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Chapter 13. Data Structures. 13.1 Multidimensional Arrays. Multidimensional arrays have more than one dimension. Java allows arrays to have any number of dimensions. In practice, arrays rarely have more than two dimensions. Creating and Initializing a Multidimensional Array.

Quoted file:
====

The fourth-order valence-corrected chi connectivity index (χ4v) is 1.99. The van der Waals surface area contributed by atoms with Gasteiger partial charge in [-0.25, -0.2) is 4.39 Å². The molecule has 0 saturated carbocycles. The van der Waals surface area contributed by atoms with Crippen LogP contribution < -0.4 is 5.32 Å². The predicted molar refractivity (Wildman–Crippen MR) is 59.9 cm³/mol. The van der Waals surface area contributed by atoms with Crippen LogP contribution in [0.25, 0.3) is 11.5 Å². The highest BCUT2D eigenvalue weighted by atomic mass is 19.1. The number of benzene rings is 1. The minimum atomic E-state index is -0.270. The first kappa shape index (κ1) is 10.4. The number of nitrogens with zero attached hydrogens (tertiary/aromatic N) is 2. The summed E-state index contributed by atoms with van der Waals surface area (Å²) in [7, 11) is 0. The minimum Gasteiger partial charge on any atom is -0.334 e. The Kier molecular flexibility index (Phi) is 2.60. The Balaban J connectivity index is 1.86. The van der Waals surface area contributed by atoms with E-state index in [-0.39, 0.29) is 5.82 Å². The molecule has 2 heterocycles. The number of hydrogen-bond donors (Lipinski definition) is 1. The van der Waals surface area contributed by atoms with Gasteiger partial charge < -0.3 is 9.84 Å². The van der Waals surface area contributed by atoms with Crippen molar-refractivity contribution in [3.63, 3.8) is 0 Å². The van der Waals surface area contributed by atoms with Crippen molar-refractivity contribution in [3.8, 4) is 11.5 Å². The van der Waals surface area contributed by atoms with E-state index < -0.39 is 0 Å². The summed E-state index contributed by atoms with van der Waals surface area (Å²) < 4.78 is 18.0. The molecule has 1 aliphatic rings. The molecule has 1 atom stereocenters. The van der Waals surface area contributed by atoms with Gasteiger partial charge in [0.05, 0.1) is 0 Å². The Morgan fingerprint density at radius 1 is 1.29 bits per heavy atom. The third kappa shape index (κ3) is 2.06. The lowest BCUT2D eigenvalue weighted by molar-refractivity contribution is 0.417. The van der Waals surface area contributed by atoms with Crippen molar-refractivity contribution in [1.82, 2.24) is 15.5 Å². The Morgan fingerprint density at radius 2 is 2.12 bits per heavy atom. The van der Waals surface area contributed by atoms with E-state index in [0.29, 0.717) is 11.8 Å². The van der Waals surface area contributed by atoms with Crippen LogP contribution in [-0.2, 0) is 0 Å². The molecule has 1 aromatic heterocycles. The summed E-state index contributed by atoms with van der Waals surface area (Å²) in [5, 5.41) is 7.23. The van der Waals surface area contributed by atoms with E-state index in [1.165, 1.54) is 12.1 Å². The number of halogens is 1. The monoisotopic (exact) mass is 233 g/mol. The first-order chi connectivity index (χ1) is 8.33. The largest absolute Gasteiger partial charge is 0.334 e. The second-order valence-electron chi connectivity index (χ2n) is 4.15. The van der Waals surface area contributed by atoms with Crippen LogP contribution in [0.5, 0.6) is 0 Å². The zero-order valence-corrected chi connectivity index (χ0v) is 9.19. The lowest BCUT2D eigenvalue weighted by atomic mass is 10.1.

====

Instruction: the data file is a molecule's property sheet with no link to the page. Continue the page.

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**Chapter 13**Data Structures**13.1 Multidimensional Arrays**• Multidimensional arrays have more than one dimension. • Java allows arrays to have any number of dimensions. • In practice, arrays rarely have more than two dimensions.**Creating and Initializing a Multidimensional Array**• The declaration of a multidimensional array will contain more than one set of square brackets: int[][] a; • It’s legal to put some or all of the brackets after the array name: int[] a[]; int a[][];**Creating and Initializing a Multidimensional Array**• The new keyword is used to allocate space for a multidimensional array: a = new int[5][10]; a will have 5 rows and 10 columns. • The declaration of a multidimensional array can be combined with the allocation of space for the array: int[][] a = new int[5][10];**Creating and Initializing a Multidimensional Array**• The array a can visualized as a table with 5 rows and 10 columns:**Creating and Initializing a Multidimensional Array**• Rules for assigning default values to array elements: • Numbers are set to zero. • boolean elements are set to false. • Elements of a reference type are set to null. • The array a will be full of zeros initially:**Creating and Initializing a Multidimensional Array**• If an array declaration contains an initializer, it’s not necessary to use new to allocate space for the array. • The initializer for a two-dimensional array looks like a series of one-dimensional array initializers: int[][] square = {{8, 3, 4}, {1, 5, 9}, {6, 7, 2}}; • The square array:**Subscripting a Multidimensional Array**• Selecting an element of a multidimensional array requires more than one subscript. • If a is a two-dimensional array, the element in row i, column j can be accessed by writing a[i][j] • Each subscript can be a literal, a variable, or any expression that produces an int value. • Java requires square brackets around each subscript: writing a[i,j] would be illegal.**Processing the Elements in a Multidimensional Array**• The elements of a multidimensional array can be accessed sequentially or in no particular order. • For a two-dimensional array, sequential access is normally done by visiting all elements in row 0, then all elements in row 1, and so on. • It’s also possible to visit elements column by column.**Processing the Elements in a Multidimensional Array**• Statements that sum the elements in an array a by visiting the elements row by row: int sum = 0; for (int row = 0; row < 3; row++) for (int col = 0; col < 3; col++) sum += a[row][col]; • Because the loops are nested, the row and col variables will take on all possible combinations of values.**Processing the Elements in a Multidimensional Array**• Order in which the elements of a will be visited: a[0][0] a[0][1] a[0][2] a[1][0] a[1][1] a[1][2] a[2][0] a[2][1] a[2][2] • Nested for loops are ideal for processing multidimensional arrays.**How Multidimensional Arrays Are Stored**• In Java, a two-dimensional array is a one-dimensional array whose elements are one-dimensional arrays. • Let a be the following array: int[][] a = new int[5][10]; • How a is stored:**How Multidimensional Arrays Are Stored**• Because a is really a one-dimensional array, it’s legal to write a.length to find the number of rows in a. • The expression a[0].length gives the number of columns. (The choice of 0 is arbitrary.) • The length of the next dimension—if a had more than two dimensions—would be a[0][0].length, and so on.**How Multidimensional Arrays Are Stored**• An improved version of the code that uses nested loops to sum the elements of a two-dimensional array: for (int row = 0; row < a.length; row++) for (int col = 0; col < a[0].length; col++) sum += a[row][col]; • The literals representing the number of rows and columns have been replaced by a.length and a[0].length.**Using Two-Dimensional Arrays as Matrices**• Multidimensional arrays play an important role in mathematical calculations, because a matrix can be stored in a two-dimensional array. • Two example matrices:**Using Two-Dimensional Arrays as Matrices**• A and B can be represented by two-dimensional arrays: double[][] a = new double[2][3]; double[][] b = new double[3][2]; • The subscripts will be off by 1, however, as they were for vectors. • For example, element aij of the matrix A will be stored in element a[i-1][j-1] of the array a.**Using Two-Dimensional Arrays as Matrices**• Common operations on matrices include addition, subtraction, and multiplication. • Formula for computing the product of A and B: • In general, A and B can be multiplied only if the number of columns in A matches the number of rows in B.**Using Two-Dimensional Arrays as Matrices**• Statements that multiply arrays named a and b, storing the result in a new array named c: double[][] c = new double[a.length][b[0].length]; for (int row = 0; row < a.length; row++) for (int col = 0; col < b[0].length; col++) { c[row][col] = 0.0; for (int i = 0; i < b.length; i++) c[row][col] += a[row][i] * b[i][col]; } The number of columns in a must be equal to the number of rows in b.**Using Two-DimensionalArrays to Store Images**• Two-dimensional arrays are often used to store images. • Images are sometimes stored in gray scale, rather than in color. • In a gray-scale image, each pixel is a shade of gray. • Typically there are 256 shades, represented by integers between 0 (black) and 255 (white).**Using Two-DimensionalArrays to Store Images**• A sample gray-scale image:**Using Two-DimensionalArrays to Store Images**• A two-dimensional array of integers that represents this image:**Using Two-DimensionalArrays to Store Images**• Ways to store a full-color image: • Three parallel two-dimensional arrays (storing the red, green, and blue components of the pixels) • A two-dimensional array of Color objects • A three-dimensional array**Using Two-DimensionalArrays to Store Images**• A three-dimensional array that could be used to store a full-color image: int[][][] colorImage = new int[numRows][numColumns][3]; • The pixel at position (row,column) would be represented by three array elements: colorImage[row][column][0] — red component colorImage[row][column][1] — green component colorImage[row][column][2] — blue component**Using Two-DimensionalArrays to Store Images**• Arrays often occupy large amounts of memory, especially when they have more than one dimension. • If numRows and numColumns are both 1000, the colorImage array will require 12,000,000 bytes of memory (1000 1000 3 4). • Arrays this large may exceed the limits of a Java interpreter.**Using Two-DimensionalArrays to Store Images**• Memory can often be conserved by switching to a smaller element type (short instead of int or float instead of double). • Switching from int to short will reduce the colorImage array’s memory requirements by a factor of 2.**Using Two-DimensionalArrays to Store Images**• Storing colors as byte values is possible, even though byte values range from –128 to 127 instead of 0 to 255. • By subtracting 128 from each color value when storing it into the array, color values can be scaled so that they become legal byte values. • Switching to byte will reduce the size of the colorImage array by a factor of 4.**Ragged Arrays**• Each row of a two-dimensional array is an array in its own right, so there’s no reason that the rows can’t have different lengths. • If they do, the array is said to be ragged. • A table containing distances between major American cities:**Ragged Arrays**• The table could be stored as a two-dimensional array with eight rows and eight columns, using a total of 64 elements. • However, it’s possible to save space by using a ragged array instead. • The elements on the diagonal aren’t used, so there’s no need to store them. • The values above the diagonal are symmetric to the values below the diagonal, so it’s not necessary to store both groups.**Ragged Arrays**• If a ragged array is initialized at the time the array is declared, the rows in the initializer can have different lengths. • A declaration that creates and initializes an array containing the distances between cities: int[][] distances = {null, {1110}, { 710, 1000}, { 790, 1830, 1090}, {2190, 3020, 2050, 1540}, { 850, 210, 810, 1610, 2790}, {2480, 3130, 2170, 1910, 390, 2930}, { 620, 450, 710, 1370, 2650, 240, 2840}};**Ragged Arrays**• There’s no need to store the first row of the table. • However, the array will be easier to work with if it has eight rows, corresponding to the eight cities. • Putting null at the beginning of the array indicates that row 0 has no elements.**Ragged Arrays**• The appearance of the distances array:**Ragged Arrays**• Creating a ragged array without initializing it is a little more difficult. • Steps needed to allocate space for the distances array without initializing it: • Create a one-dimensional array with eight elements, which will be arrays of integers. • Use a loop to allocate storage for each of the “inner” arrays.**Ragged Arrays**• Statements that perform both steps: int[][] distances = new int[8][]; for (int i = 1; i < distances.length; i++) distances[i] = new int[i]; • The value of distances[0] will be null by default. • The length of a row can be changed during program execution. • Each row is a separate one-dimensional array, so it can be replaced by another one-dimensional array of a different length.**Using Multidimensional Arrays as Parameters and Results**• Multidimensional arrays can be passed to methods and returned by methods. • A method that returns the sum of all the elements in the two-dimensional array a: public static int sumElements(int[][] a) { int total = 0; for (int row = 0; row < a.length; row++) for (int col = 0; col < a[row].length; col++) total += a[row][col]; return total; } • Using a[row].length as the limit on the inner loop allows the array to have rows of different lengths.**Using Multidimensional Arrays as Parameters and Results**• Methods that return multidimensional arrays are not uncommon in Java. • A method that returns an identity matrix of a specified rank: public static double[][] createIdentityMatrix(int rank) { double[][] matrix = new double[rank][rank]; for (int row = 0; row < rank; row++) for (int col = 0; col < rank; col++) if (row == col) matrix[row][col] = 1.0; return matrix; }**Using Multidimensional Arrays as Parameters and Results**• To save time, createIdentityMatrix assigns values only to elements on the main diagonal of matrix. • Other elements will have the value 0.0 by default. • A sample call: double[][] identityMatrix = createIdentityMatrix(3);**Program: Finding the DistanceBetween Two Cities**• The FindDistance program will display the distance between two cities: This program finds the distance between two cities. Supported cities: Atlanta, Boston, Chicago, Houston, Los Angeles, New York, San Francisco, Washington. Enter starting city: San Francisco Enter destination city: Atlanta The distance from San Francisco to Atlanta is 2480 miles. • The user will be asked to re-enter the name of a city if it doesn’t match any of the names supported by the program. • A normal two-dimensional array will be used to store the distances between cities. A ragged array could be used instead.**FindDistance.java**// Finds the distance between two major American cities import jpb.*; public class FindDistance { private static final String[] CITY_NAMES = {"Atlanta", "Boston", "Chicago", "Houston", "Los Angeles", "New York", "San Francisco", "Washington"}; private static final int[][] DISTANCES = {{ 0, 1110, 710, 790, 2190, 850, 2480, 620}, {1110, 0, 1000, 1830, 3020, 210, 3130, 450}, { 710, 1000, 0, 1090, 2050, 810, 2170, 710}, { 790, 1830, 1090, 0, 1540, 1610, 1910, 1370}, {2190, 3020, 2050, 1540, 0, 2790, 390, 2650}, { 850, 210, 810, 1610, 2790, 0, 2930, 240}, {2480, 3130, 2170, 1910, 390, 2930, 0, 2840}, { 620, 450, 710, 1370, 2650, 240, 2840, 0}};**public static void main(String[] args) {**// Display initial message, including a list of legal // cities System.out.println( "This program finds the distance between two cities.\n" + "Supported cities: Atlanta, Boston, Chicago, Houston,\n" + "Los Angeles, New York, San Francisco, Washington.\n"); // Call getCityCode to obtain codes for starting city // and destination city int start = getCityCode("Enter starting city: "); int destination = getCityCode("Enter destination city: "); // Display distance between chosen cities System.out.println( "\nThe distance from " + CITY_NAMES[start] + " to " + CITY_NAMES[destination] + " is " + DISTANCES[start][destination] + " miles."); }**// Prompts user to enter city name; returns corresponding**// city code. If city name is not recognized, allows user // to enter another name. private static int getCityCode(String prompt) { while (true) { SimpleIO.prompt(prompt); String cityName = SimpleIO.readLine().trim(); for (int i = 0; i < CITY_NAMES.length; i++) if (cityName.equalsIgnoreCase(CITY_NAMES[i])) return i; System.out.println("City name was not recognized."); } } }**13.2 The Vector Class**• An array has a fixed number of elements. • The only way to enlarge an array is to allocate space for a new, larger array and then copy the values of the old array into the new one. • Vectors (instances of the Vector class) resemble arrays, except that they can grow (or perhaps shrink) during the execution of a program. • The Vector class belongs to the java.util package.**Properties of Vectors**• A vector stores references to objects. • There’s no limit on the number of objects that can be stored in a vector, nor is there any restriction on what type of objects can be stored. • The elements of a vector, like the elements of an array, are indexed from 0. • Key differences between vectors and arrays: • Vectors can grow or shrink as needed. • Vectors must contain objects.**Properties of Vectors**• Each vector has a capacity and a capacity increment. • The capacity is the number of elements the vector can store without requiring additional memory. • When a vector becomes full, Java automatically increases its capacity by the amount of the capacity increment. • The size of a vector—the number of items that it currently stores—is always less than or equal to its capacity.**Properties of Vectors**• A vector with a capacity of five and a size of three: Two elements of the vector are currently not in use.**Creating a Vector**• The Vector class has three constructors. • One of them allows the initial capacity of the vector to be specified: Vector v = new Vector(5); • The capacity of v is five and its size is zero:**Storing Data into a Vector**• The Vector class provides methods that add an object to a vector in one of three ways: • Add the object after all objects currently stored in the vector (addElement). • Insert the object somewhere in the middle of the vector (insertElementAt). • Replace an existing object with the new one (setElementAt). • All three methods have a parameter of type Object, representing the object to be stored.**Storing Data into a Vector**• Examples of calling addElement: v.addElement("a"); v.addElement("b"); v.addElement("c");**Storing Data into a Vector**• A call of insertElementAt: v.insertElementAt("d", 1); • insertElementAt throws an ArrayIndexOutOfBoundsException if the second argument isn’t between 0 and the vector’s size.**Storing Data into a Vector**• A call of setElementAt: v.setElementAt("e", 2); • ArrayIndexOutOfBoundsException is thrown if the second argument to setElementAt is out of range.**Storing Data into a Vector**• In a call of insertElementAt, the index at which the new element is to be inserted must be less than or equal to the vector’s current size. • In a call of setElementAt, the index at which the new element is to be stored must be less than the vector’s current size.